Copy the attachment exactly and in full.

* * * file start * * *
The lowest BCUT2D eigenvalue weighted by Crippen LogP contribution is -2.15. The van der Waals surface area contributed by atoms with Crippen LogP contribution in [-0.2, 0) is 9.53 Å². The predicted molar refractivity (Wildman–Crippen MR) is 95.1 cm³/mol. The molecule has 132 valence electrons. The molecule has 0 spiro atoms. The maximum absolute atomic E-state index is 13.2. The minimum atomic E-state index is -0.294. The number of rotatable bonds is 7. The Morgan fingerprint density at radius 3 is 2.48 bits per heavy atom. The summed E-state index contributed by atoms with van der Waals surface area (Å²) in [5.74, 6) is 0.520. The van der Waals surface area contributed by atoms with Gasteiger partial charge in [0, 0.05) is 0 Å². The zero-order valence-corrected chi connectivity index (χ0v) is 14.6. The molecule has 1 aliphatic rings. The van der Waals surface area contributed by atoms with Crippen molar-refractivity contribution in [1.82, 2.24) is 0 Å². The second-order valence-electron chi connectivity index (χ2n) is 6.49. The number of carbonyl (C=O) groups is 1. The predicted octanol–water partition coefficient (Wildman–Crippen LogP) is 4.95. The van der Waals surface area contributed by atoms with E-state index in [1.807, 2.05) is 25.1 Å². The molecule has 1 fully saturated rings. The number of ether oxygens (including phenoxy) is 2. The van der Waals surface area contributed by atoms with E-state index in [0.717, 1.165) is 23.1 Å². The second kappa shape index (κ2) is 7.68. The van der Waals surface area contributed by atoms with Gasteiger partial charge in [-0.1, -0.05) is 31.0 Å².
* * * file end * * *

The lowest BCUT2D eigenvalue weighted by Crippen LogP contribution is -2.15. The van der Waals surface area contributed by atoms with Crippen LogP contribution in [-0.2, 0) is 9.53 Å². The predicted molar refractivity (Wildman–Crippen MR) is 95.1 cm³/mol. The molecule has 132 valence electrons. The molecule has 0 spiro atoms. The maximum absolute atomic E-state index is 13.2. The minimum atomic E-state index is -0.294. The number of rotatable bonds is 7. The Morgan fingerprint density at radius 3 is 2.48 bits per heavy atom. The summed E-state index contributed by atoms with van der Waals surface area (Å²) in [5.74, 6) is 0.520. The van der Waals surface area contributed by atoms with Gasteiger partial charge in [0, 0.05) is 0 Å². The zero-order valence-corrected chi connectivity index (χ0v) is 14.6. The molecule has 1 aliphatic rings. The van der Waals surface area contributed by atoms with Crippen molar-refractivity contribution in [1.82, 2.24) is 0 Å². The second-order valence-electron chi connectivity index (χ2n) is 6.49. The number of carbonyl (C=O) groups is 1. The predicted octanol–water partition coefficient (Wildman–Crippen LogP) is 4.95. The van der Waals surface area contributed by atoms with E-state index in [1.807, 2.05) is 25.1 Å². The molecule has 1 fully saturated rings. The number of ether oxygens (including phenoxy) is 2. The van der Waals surface area contributed by atoms with E-state index in [0.717, 1.165) is 23.1 Å². The second kappa shape index (κ2) is 7.68. The van der Waals surface area contributed by atoms with Gasteiger partial charge in [-0.1, -0.05) is 31.0 Å².